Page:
Leadership vacuum left people struggling – flood report

ABOVE: Flood rescues in February this year. Photo: Contributed

Susanna Freymark

The report on the floods is in and it is a riveting and sobering read.

With 21 findings and 37 recommendations, the NSW Legislative Council Select Committee has tackled the government’s response to the floods, the operations of the SES and the difficulties of getting grants from Resilience NSW.

The Response to major flooding across New South Wales in 2022 report was tabled in the Upper House today, Tuesday, August 9.

The report outlines many of the failures of the NSW Government and the poor performance of the leaders of SES and Resilience NSW.

The committee found that the SES and Resilience NSW failed to provide leadership and effective coordination in the community’s time of greatest need.

SES report: FAIL

It was clear that the centralisation of the SES and a shortage of volunteers hindered the ability of the SES to lead the emergency response. In many cases, flood warnings and evacuation information were out of date, inaccurate and confusing.

Many in the community felt that they had no choice but to conduct their own rescues in dangerous conditions because many calls for assistance to 000 and the SES went unanswered.

Put simply, community members were forced to save themselves, neighbour saving neighbour.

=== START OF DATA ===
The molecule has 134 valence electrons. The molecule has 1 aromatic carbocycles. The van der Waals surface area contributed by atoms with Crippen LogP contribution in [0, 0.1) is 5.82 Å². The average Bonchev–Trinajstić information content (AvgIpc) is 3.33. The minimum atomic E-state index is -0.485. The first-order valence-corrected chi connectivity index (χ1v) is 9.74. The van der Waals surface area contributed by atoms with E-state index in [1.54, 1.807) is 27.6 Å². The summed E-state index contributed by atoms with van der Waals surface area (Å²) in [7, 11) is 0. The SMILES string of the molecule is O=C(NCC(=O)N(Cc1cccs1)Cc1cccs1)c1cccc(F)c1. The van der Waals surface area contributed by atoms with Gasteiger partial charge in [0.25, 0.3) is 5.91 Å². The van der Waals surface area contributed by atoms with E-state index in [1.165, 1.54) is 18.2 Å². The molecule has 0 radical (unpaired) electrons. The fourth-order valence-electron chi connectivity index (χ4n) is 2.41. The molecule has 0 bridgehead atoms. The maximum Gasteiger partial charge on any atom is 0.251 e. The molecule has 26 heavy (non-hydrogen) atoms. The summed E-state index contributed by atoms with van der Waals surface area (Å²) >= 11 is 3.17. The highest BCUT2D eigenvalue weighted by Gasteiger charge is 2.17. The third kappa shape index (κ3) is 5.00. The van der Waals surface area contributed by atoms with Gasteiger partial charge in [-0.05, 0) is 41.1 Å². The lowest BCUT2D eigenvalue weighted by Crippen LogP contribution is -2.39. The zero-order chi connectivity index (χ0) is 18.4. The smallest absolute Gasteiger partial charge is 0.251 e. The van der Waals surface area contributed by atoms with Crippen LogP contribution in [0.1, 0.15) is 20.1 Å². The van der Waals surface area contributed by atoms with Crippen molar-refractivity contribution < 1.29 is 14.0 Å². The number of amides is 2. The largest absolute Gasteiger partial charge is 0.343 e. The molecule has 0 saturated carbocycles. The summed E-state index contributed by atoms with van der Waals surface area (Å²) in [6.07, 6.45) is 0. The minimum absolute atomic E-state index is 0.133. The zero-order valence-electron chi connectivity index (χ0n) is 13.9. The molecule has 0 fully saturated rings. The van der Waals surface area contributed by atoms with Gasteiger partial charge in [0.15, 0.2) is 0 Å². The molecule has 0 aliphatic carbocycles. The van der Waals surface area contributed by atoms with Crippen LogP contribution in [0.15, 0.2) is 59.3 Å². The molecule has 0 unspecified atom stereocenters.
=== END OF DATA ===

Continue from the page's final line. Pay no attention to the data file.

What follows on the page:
The committee said while this is “an admirable testament to these communities, it is both unreasonable and undesirable as a matter of public policy”.

For these reasons, the NSW Government should consider restructuring the SES to ensure that it uses local knowledge and networks and coordinates more closely with other rescue agencies.

The SES also needed more resources including boosting recruitment of volunteers.

Resilience NSW report: FAIL

After the flood disaster, the State Government failed to implement a streamlined grants process.

This meant applicants were repeatedly interviewed and had to re-live their experiences, leading to further frustration and trauma as part of what was supposed to be a support process.

Resilience NSW delivered some of the biggest failures of the government response to the floods.

People repeatedly expressed frustration and were confused about the role of Resilience NSW.

The committee found that the State Government failed to comprehend the scale of the floods and treated the disaster response as a “nine to five” business operation – when it was one of the greatest natural disasters in generations.

Resilience NSW was established almost two years ago yet the organisation failed to coordinate with community groups leading the flood recovery.

Resilience NSW should be abolished, the report said.

Another independent inquiry led by Mary O’Kane and Mick Fuller has been delivered to the NSW Government but has not yet been released to the public.

Read the Response to major flooding across New South Wales in 2022 report

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